Centres of Excellence: A first for the south

Centres of Excellence: A first for the south

Date: June 1, 2011
  • SHARE:

Following its extensive work with the media in the last decade, Gender Links is establishing Centres of Excellence (COEs) in gender mainstreaming in both the media and media and journalism training institutions. The media department hosted two parallel meetings from 18 to 20 May 2011 in Johannesburg, South Africa with media and journalism educators as well as GL’s media facilitators. The meetings discussed the concept of establishing Media Centres of Excellence in media houses and media training institutions. As Colleen Lowe Morna noted at a Gender In Media Education (GIME) Consultative meeting in 2010: “We need champions in institutional settings. We need to balance having champions and embedding gender in institutional practice. This cannot be left to individuals and to chance.”

The establishment of the media COEs will see GL offering these institutions a full gender mainstreaming package that draws from all research, policy and training conducted in Southern Africa in the last ten years.

This new approach has been partly informed by the results of the 2010 Gender and Media Progress Study (GMPS) which showed an apparent lack of movement or improvement in gender within media content. The GMPS found that there was just a two percentage point increase in the proportion of women sources in the last seven years since the 2003 Gender and Media Baseline Study (GMBS). GL used these findings to reflect on its intervention strategies and how it engages with Southern African media. In particular, GL is reconceptualising its policy work and taking forward the findings of its GIME audit. The GIME report revealed that gender is not mainstreamed in journalism and media training curricula in public institutions in the region.

This new approach will result in a more holistic model for transforming gender relations in and through the media in line with the provisions of the SADC Protocol on Gender and Development. Through this new approach, GL will bring synergy to its work with media, regulatory authorities, citizens and media training institutions. GL recently brought together gender policy facilitators and trainers to plan and contribute to the conceptualisation of the COE concept.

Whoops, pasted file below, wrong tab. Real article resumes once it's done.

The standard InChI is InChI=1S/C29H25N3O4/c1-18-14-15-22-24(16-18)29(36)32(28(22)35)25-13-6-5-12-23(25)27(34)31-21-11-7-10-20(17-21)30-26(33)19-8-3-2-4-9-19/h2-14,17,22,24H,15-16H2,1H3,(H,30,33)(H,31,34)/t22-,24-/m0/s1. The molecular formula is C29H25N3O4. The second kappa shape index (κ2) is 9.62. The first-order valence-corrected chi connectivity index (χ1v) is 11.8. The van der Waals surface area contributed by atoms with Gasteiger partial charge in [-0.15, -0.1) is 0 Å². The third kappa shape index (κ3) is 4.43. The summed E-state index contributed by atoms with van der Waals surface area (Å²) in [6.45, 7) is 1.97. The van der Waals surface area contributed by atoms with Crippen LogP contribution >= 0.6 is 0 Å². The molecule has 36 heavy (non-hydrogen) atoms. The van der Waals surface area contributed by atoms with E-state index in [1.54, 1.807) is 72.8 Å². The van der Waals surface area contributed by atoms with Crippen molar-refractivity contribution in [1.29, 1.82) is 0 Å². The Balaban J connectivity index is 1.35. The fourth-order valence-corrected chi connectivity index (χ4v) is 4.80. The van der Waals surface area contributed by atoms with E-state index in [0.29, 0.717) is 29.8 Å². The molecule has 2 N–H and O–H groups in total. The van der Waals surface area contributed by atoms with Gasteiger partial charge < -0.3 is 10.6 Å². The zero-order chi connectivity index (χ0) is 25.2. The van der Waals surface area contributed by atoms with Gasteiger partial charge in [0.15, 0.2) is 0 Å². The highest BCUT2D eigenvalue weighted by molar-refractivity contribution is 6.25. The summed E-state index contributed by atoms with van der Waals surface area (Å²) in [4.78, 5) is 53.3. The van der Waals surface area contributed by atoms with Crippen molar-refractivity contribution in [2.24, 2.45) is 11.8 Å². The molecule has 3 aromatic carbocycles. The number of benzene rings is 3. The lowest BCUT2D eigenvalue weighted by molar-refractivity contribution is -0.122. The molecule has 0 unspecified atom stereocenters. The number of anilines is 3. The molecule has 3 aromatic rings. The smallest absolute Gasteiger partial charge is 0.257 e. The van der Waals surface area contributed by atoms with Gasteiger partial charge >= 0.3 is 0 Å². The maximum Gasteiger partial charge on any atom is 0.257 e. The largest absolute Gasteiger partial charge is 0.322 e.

The new COE model comes against the backdrop of global initiatives to create gender equality indicators for the media. The indicators’ initiative, which is being led by the International Federation of Journalists (IFJ), draws heavily from GL’s media policy work. GL’s work in this field will provide valuable insight on the extent to which media and training institutions in Southern Africa are mainstreaming gender in content and institutional practice. Between 2011 and 2014, GL will work with 100 SADC newsrooms to ensure that each has at least 30% women sources in news content and more women in decision-making positions by 2014. Monitoring and evaluation and on the job support therefore become key components of this process.

A similar approach will be applied to programmes within institutions of higher learning with sustained interventions that bring together curriculum review and development; policy development; capacity building; specific training in gender and media literacy; e-learning courses for trainers; monitoring and evaluation; and the sharing of good practices at the biannual Gender and Media Summit.

There will be close collaboration between institutions of higher learning and in-country media houses that have developed gender policies.

This new initiative will also see GL partnering with SADC Protocol Alliance members for on-the job training as well as monitoring and evaluating progress towards the 2015 targets. To kick-start this initiative, media training institutions will host seminars in order to highlight this new process.


Comment on Centres of Excellence: A first for the south

Your email address will not be published. Required fields are marked *